Given the current circumstances, we thought we should quickly give you a short understanding of the effects that discounting your products or services can have on your business.
There are a few reasons why you should or shouldn’t discount, and everyone has their own different opinion on this topic. I thought we should look at the reasons why during this current climate you may choose to discount. And then I will explain the effect that discounting has on your business. Below I will discuss the three main reasons for discounting.
One reason why you would definitely discount right now is for cash flow reasons. There is no denying that there has been a definite decline in sales in the past few months. So… If you wanted to increase the amount f cash in your bank right now, you might opt to discount your products or services. You may have noticed this happening quite a lot recently, for example, retail stores having mega sales on all of their stock at cost price. Now… this is ok. If it is purely just to fill the bank up with money. If you have products that aren’t selling due to COVID-19, they are useless to you sitting on a shelf or gathering dust in a stock room. If you can turn these products back into cash to pay your bills, then I am ok with that.
Moving Old Stock
A second reason why you may choose to discount is to move old stock. If you have a product that is out of season or is no longer relevant, you may want to get rid of it. if this is the case you might discount it to do so.
The third reason is a marketing lead generation strategy. You may have previously heard of the term loss leader. You could sell a certain product at a lower price just to get people in to sell them other products or services. Now… there is a potential danger in implementing this strategy, you need to ask yourself, “If I’m Marketing my product or service at a deeply discounted price, what sort of customer am I attracting?” Basically, you have to decide if you want this type of customer long term or not, or if they can be coaxed into buying something else. This is something that you have to think about for yourself. Make sure to ask yourself those questions.
What Discounting Does To Your Margins
Let’s take a look at what discounting does to your margins. Every business is geared to make money, that’s how it is! Let’s say we sell a product for $100, and this product costs us $80. We make $20 profit on that product. Pretty straightforward right?
Now if I decide to ad a 10% discount onto this product, I am now selling it for $90, if it still costs $80, I am then reducing my profit down to $10. Think of it this way, that is a 50% decrease in my profit on each unit. So I have to sell twice as many units, just to make the same amount of profit. This is why you have got to carefully consider the implications that discounting can have on before you decide on doing it.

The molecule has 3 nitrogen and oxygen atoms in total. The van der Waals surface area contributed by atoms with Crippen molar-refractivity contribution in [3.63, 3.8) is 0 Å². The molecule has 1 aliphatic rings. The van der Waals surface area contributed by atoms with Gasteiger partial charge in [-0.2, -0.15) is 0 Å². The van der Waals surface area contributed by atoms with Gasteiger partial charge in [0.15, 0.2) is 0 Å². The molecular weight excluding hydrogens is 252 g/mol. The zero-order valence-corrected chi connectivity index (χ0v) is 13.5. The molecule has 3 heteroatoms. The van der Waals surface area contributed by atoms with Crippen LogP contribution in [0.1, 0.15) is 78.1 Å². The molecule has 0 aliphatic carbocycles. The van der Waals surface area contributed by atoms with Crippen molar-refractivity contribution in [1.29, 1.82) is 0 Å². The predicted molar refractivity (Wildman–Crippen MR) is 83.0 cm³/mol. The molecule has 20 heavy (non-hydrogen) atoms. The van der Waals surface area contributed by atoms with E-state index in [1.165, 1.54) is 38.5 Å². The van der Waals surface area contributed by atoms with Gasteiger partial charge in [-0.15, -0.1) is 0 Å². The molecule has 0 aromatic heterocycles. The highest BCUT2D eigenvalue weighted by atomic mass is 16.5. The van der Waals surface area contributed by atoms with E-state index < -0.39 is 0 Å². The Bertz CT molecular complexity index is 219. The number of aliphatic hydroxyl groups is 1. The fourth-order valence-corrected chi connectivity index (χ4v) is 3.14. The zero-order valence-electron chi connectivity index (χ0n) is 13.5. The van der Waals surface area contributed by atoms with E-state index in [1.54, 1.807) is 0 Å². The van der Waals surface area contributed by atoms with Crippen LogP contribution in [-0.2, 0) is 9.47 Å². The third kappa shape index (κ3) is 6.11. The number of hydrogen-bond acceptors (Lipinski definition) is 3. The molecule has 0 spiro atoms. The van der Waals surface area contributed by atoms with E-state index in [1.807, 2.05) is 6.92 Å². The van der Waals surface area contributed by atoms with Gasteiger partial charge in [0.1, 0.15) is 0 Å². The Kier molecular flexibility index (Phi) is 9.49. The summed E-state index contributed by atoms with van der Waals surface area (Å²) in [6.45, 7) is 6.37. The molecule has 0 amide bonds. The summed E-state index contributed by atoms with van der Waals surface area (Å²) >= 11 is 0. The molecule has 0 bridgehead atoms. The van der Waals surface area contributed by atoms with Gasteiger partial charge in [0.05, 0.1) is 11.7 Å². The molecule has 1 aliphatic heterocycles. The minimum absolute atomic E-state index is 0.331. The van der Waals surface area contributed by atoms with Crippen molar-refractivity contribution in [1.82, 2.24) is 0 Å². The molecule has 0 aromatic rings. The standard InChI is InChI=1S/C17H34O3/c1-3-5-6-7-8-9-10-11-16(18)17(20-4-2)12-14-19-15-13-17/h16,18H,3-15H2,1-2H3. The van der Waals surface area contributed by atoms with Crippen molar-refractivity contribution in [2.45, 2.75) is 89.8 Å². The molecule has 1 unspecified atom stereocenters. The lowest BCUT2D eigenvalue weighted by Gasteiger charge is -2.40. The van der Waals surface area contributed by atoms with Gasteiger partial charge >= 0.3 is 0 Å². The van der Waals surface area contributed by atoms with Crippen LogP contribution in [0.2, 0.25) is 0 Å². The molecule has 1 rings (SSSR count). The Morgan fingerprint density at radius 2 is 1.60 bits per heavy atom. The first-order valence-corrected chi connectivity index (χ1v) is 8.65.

The likelihood of doubling your sales by this discount may be there, but it also may not be there. It is up to you to find that out for yourself. It depends on the marketplace and the type of people that buy it, this is something that only you can work out. If you’re looking at a way to increase your profitability, you’re probably better off not doing it.
Now…What if you put your price up by 10%? “Why would I do that?”… What would happen? So we are now charging $110 for our product, but it’s still costing us 80, but we are now making 30% profit on each unit. How many customers can I afford to lose and still maintain the same amount of profit as when I was selling the product at $100? The answer is one third or 33%. I can have a 33% decrease in my sales, but I can still make the same amount of profit.
If you’re increasing the price, you may have to add value. This added value might increase the cost, for example $80 may become $85. For a lead generation strategy, it is better to add value, let’s say something costs you $5, but the perceived value to the customer is $20, you’re still better off. It costs you $5 to deliver and you’re still making $25 profit. You could even increase your selling price by the $5 it cost you and still make the same amount of money.
One thing that you really need to know in your own business is what your margin is. You need to work out what happens if you put your sales prices up, how many sales you can lose when you increase your price. Once you have done this, you will know if it is the right time to consider discounting or not
As you know these are strange and unprecedented times. If you need cash and don’t have any, you may have to liquefy your stock, that’s just how it is. If I had inventory that was not moving due to a loss in buyer confidence, I wouldn’t have any problem in selling it at a discounted price to get rid of it. If I knew it would help to pay my bills, I wouldn’t hesitate to do it. but I would not do it for any other reason, unless it is old stock I would not discount it. I hope this article has helped to give you an insight into discounting and when it is appropriate to discount, thanks for reading!